I have very little interest in the new sets of cards to be honest and it’s largely down to the fact that I stopped following the games after Diamond/Pearl so I’m very unfamiliar with the monsters and in any case, I’m no fan of the designs that I have seen or the crazy CG-orientated artwork on a lot of the cards. The days of Ken Sugimori’s simple watercolour artwork or the primitive CG of “CR CG Gangs” is where the appeal lies for me. I DO however pick up some of the full-art cards when I can because they are absolutely stunning at times with their embossed/textured surfaces and artwork which usually impresses me when the regular cards can’t.

It’s incredible to see how much card design has evolved since that all-important debut Base Set.

But it isn’t just the Pokemon TCG that has my collecting attention. At the start of secondary school, I became aware of the existence of Yu-Gi-Oh!! and it didn’t take very long for another collecting bug to infect the inner workings of my impressionable mind. As with Pokemon, it all began innocently enough with my first card being given to me for free. That card was a copy of Succubus Knight from the first booster set (Legend of Blue-Eyes White Dragon) and so it began. I bought the obligatory copy of Starter Deck Kaiba (in 1st Edition!) and then booster packs from then on when I could. Money was still tight as a teenager however so as with Pokemon, I couldn’t afford to amass as many cards as those I was trading with at school and building a collection was doubly harder given how brutal the pull ratios were in those older Yu-Gi-Oh sets. A standard 24-Pack booster box would only contain six foils, possibly seven if said box also had a “Secret” rare card so as you can imagine, you had to be lucky to pull a foil card. In contrast, twelve out of thirty-six packs in a Pokemon TCG booster box would contain foils so the strike rate was a lot better. Younger Yu-Gi-Oh players/collectors have grown used to kinder box ratios and all packs coming with a Super Rare foil card at the very least so those early days of Yu-Gi-Oh were a very different time.

The first Yu-Gi-Oh card I ever had. It was only in recent years that I discovered that the art was censored!

What really sold Yu-Gi-Oh to me was that even though it was still a children’s card game, the artwork was so much darker and more grown-up. Here we had cards based on dragons, demons and ancient Egyptian evils. Tombs, magic and all manner of bizarre creatures also contributed to my fascination and I was easily hooked. Sadly, the newer sets don’t quite captivate me in the same way because things have grown more cartoon-like with anime-inspired designs and a greater quantity of comical cards or art that simply no longer interests me as a collector. The golden period for me personally was between Labyrinth Of Nightmare and Ancient Sanctuary; this was where the card art peaked with it’s darkest and most fucked-up designs and where some of the most famous (and broken) cards made their debut. In general however I do appreciate the cards right through the GX era and I am usually able to find cards from beyond that which I want in my collection.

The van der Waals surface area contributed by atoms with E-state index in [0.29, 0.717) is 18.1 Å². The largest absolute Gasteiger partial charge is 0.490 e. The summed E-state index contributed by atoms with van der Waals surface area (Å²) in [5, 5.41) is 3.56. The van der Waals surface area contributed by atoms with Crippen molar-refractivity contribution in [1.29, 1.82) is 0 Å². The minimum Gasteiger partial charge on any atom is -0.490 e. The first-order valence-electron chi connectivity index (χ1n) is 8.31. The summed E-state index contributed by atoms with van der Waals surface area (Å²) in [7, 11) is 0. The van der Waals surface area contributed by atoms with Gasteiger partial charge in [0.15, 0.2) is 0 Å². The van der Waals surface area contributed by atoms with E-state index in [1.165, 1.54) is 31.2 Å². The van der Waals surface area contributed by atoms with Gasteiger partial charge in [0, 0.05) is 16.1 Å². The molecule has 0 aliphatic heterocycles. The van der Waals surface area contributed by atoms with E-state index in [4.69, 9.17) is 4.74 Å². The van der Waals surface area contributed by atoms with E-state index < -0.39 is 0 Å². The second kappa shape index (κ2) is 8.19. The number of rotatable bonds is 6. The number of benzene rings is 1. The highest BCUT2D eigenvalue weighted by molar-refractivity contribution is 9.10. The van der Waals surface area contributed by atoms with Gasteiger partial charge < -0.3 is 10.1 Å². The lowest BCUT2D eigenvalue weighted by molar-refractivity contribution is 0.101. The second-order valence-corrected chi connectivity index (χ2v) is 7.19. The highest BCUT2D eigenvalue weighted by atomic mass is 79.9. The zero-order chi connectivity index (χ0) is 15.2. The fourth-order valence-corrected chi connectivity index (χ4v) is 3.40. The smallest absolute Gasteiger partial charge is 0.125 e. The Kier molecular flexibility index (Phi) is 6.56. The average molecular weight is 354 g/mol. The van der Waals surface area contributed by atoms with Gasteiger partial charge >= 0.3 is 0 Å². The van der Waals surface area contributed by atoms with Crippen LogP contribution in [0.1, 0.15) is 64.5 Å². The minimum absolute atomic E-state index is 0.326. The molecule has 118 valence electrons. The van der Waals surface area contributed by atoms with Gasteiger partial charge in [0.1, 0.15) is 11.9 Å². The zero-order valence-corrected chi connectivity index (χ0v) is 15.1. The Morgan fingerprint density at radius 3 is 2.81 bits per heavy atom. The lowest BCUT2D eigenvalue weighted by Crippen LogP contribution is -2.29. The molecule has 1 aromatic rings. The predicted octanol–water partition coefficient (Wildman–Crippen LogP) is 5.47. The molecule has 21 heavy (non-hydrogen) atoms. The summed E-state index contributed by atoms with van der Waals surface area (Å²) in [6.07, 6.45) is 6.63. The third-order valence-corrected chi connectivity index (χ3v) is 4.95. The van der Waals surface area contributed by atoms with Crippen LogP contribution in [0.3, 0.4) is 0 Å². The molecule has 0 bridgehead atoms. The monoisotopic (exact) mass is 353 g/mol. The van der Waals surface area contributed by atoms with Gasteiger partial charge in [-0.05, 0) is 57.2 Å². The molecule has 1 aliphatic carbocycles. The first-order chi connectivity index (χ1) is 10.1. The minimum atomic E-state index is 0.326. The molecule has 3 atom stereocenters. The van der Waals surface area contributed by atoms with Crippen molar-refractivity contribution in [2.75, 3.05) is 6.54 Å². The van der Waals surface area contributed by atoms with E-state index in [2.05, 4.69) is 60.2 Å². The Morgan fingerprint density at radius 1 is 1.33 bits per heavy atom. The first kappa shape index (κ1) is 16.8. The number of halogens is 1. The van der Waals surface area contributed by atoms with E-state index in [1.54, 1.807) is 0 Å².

Unlike Pokemon however, I did sell my collection off once I’d had enough the first time so getting back into collecting Yu-Gi-Oh was a steeper hill to climb. Fortunately, I’d kept a few cards that I’d held onto for sentimental reasons and these included the likes of my 1st Edition SDK Blue-Eyes White Dragon, secret rare Thousand Dragon and Ultra Rare LOB-coded Red-Eyes Black Dragon so there were a few desirable cards already ticked-off. My second era of collecting started with me simply buying cards that I liked or had fond memories of but due to purchasing many large joblots of cards, I accidentally found myself with lots of semi-complete full sets so after much organisation, I decided to go for full sets from Legend of Blue-Eyes White Dragon up to Enemy of Justice which was where I’d originally halted buying Yu-Gi-Oh back in the day. I also have many boxes and binders of promos, OCG (Japanese) cards and other stuff that I like enough to keep from sets beyond those that I collect.

So far I have only been able to complete Rise of Destiny but those early GX-era sets are quite small and less valuable so I actually managed that one without intending to and only had to purposely buy the last four cards which weren’t even that expensive. I’m taking my time however since my attention is also focused on Pokemon and the buying/selling side of Yu-Gi-Oh which can be quite lucrative if you know your stuff. I also like to follow the meta and pick up certain cards as future investments since card prices fluctuate massively and old cards can suddenly gain value if the community finds a worthwhile use for them within a new tournament-viable strategy. As well as potentially rewarding, I simply find all of this very interesting which is why I do it!

I do apologise for all the reading in this post but any future TCG-related posts will certainly be shorter and more to the point. This was just an intro of kinds before I start including TCG here on Darkstalker90 Gaming. I will still predominately be focusing on videogames but sometimes there just isn’t anything I feel like talking about so I’d like to have a few different subjects to mix things up a bit, this being one of them.

One thought on “Why I love collecting TCG

Leave a Reply

Fill in your details below or click an icon to log in:

WordPress.com Logo

You are commenting using your WordPress.com account. Log Out /  Change )

Google photo

You are commenting using your Google account. Log Out /  Change )

Twitter picture

You are commenting using your Twitter account. Log Out /  Change )

Facebook photo

You are commenting using your Facebook account. Log Out /  Change )

Connecting to %s